Growing up, like most other teenagers, I’ve indulged in my share of rebellion. What kept me from devolving into outright malicious delinquency was the firm hand of my father, combined with a filial fear of swift retribution, a self-imposed limit to not disappoint him any more. On reflection from years later, was also an unspoken love of my father. This last one I also attribute to my mysterious limitations when trying to outdo myself in misdemeanours.
Nevertheless, I would try and get away with what I could for a while, until that too would see the light of day, leading inevitably to my having to “defend my actions” to my visibly disapproving and ever more weary father. It was many years later, after having accomplished a modicum of worldly success and stability in life that I would hear that twinge of pride in my father’s voice, when he would introduce me to his friends and relatives (although, to this day, he hasn’t retired from his full-time job as critic-in-residence). What I also sensed, underlying that pride, was his fatherly relief that my juvenile, profligate ways hadn’t carried over into adulthood. More so, it freed him to be carelessly generous with his affection and love in his twilight years.
The way to the North Star
Whence in adolescent yesteryear, I had my father pegged as worrywart-in-chief. Now in parenthood, I commiserate with his former angst and await the day when I can be carelessly generous in my affections towards my children, basking in the redounding warmth of their successes. A good father wishes for some notion of “the best” for their child. But, broken creatures that we are, a bit of worldly success and a touch of spirituality seem to be the pragmatic, attainable North Star, which pales in comparison to the expectations of our heavenly Father.
Nothing short of being re-made in the perfection of His image and likeness is acceptable. He is the North Star. This ought to be self-evident, in that, God is love (1 John 4:8), and the perfect expression of that love, was the sacrifice of his son for the salvation of the world (John 3:16). That only by way of Christ (John 14:6), through that necessary sacrifice, would we come to know the Father (John 14:7), inheriting our sonship in the Father through the shared humanity of His only begotten son. But, this is a way that is lived in faith (John 14:12, whoever believes in me) and works (John 14:12, will do the works that I do).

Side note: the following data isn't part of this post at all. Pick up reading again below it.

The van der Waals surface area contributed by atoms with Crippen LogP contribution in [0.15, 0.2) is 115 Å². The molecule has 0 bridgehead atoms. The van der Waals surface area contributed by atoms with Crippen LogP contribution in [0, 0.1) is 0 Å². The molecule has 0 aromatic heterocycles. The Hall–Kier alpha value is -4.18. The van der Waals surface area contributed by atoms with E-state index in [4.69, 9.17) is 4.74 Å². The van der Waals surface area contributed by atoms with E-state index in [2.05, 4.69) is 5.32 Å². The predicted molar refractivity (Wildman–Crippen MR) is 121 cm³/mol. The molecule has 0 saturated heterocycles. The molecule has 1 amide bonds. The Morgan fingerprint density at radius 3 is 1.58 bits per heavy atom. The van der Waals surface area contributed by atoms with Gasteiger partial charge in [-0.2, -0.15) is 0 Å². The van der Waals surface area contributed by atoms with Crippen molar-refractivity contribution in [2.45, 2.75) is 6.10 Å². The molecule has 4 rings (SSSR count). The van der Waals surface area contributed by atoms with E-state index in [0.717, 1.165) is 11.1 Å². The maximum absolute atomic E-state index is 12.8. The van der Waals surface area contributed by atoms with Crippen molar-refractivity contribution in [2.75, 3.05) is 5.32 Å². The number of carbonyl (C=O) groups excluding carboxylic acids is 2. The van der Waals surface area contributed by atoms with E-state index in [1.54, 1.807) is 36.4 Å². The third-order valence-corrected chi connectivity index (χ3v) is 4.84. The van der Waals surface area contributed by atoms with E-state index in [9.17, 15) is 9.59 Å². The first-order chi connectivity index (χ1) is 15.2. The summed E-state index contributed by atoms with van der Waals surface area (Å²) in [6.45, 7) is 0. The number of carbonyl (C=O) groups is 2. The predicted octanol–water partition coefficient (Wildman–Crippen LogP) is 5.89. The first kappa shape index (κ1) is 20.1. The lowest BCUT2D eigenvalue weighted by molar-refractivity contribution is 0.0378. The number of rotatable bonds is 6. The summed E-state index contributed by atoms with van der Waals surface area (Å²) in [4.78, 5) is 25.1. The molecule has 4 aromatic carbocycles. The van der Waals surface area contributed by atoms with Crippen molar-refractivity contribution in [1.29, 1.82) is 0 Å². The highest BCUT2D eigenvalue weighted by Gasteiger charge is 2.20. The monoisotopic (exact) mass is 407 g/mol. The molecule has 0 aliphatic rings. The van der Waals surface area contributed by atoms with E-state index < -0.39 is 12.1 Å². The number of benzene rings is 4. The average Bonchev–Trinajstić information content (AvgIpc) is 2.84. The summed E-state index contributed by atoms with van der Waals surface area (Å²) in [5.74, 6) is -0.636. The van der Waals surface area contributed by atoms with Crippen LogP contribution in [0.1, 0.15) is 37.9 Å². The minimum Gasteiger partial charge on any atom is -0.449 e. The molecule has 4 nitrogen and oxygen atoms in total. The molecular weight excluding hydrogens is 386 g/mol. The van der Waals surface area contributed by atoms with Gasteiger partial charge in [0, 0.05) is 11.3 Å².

… through, with, and in Christ
In that same verse (John 14:12) is a little addendum that appears to be a non sequitur, viz., “will do greater ones than these, because I am going to the Father“. How are we, creatures that we are, ever going to accomplish works like Christ that are, wait for it, greater than his works. Did that North Star just jump a few thousand light years farther?
The answer is through, with and in Christ. We are the body of Christ (1 Cor 12:12). The goodness, beauty, and truth of our works done in His name, done with Him, redound to the glory of the Son and through the Son, to the Father. The heavenly Father has been, dare I say, carelessly generous with his love for us from the beginning. His has always been an invitation of participation – perfect love can have it no other way. All we are called to do is turn away from our profligate ways of remissions and rebellion, bear fruit in the way of faith and works in his Son, and then to bask in the warmth and pride of our heavenly Father. It is to hope for that day when we, as children of God, will hear that pride in our heavenly Father’s voice as he introduces us to His Angels and Saints, “this is my beloved son, with whom I am well pleased” (Matthew 3:17). Amen.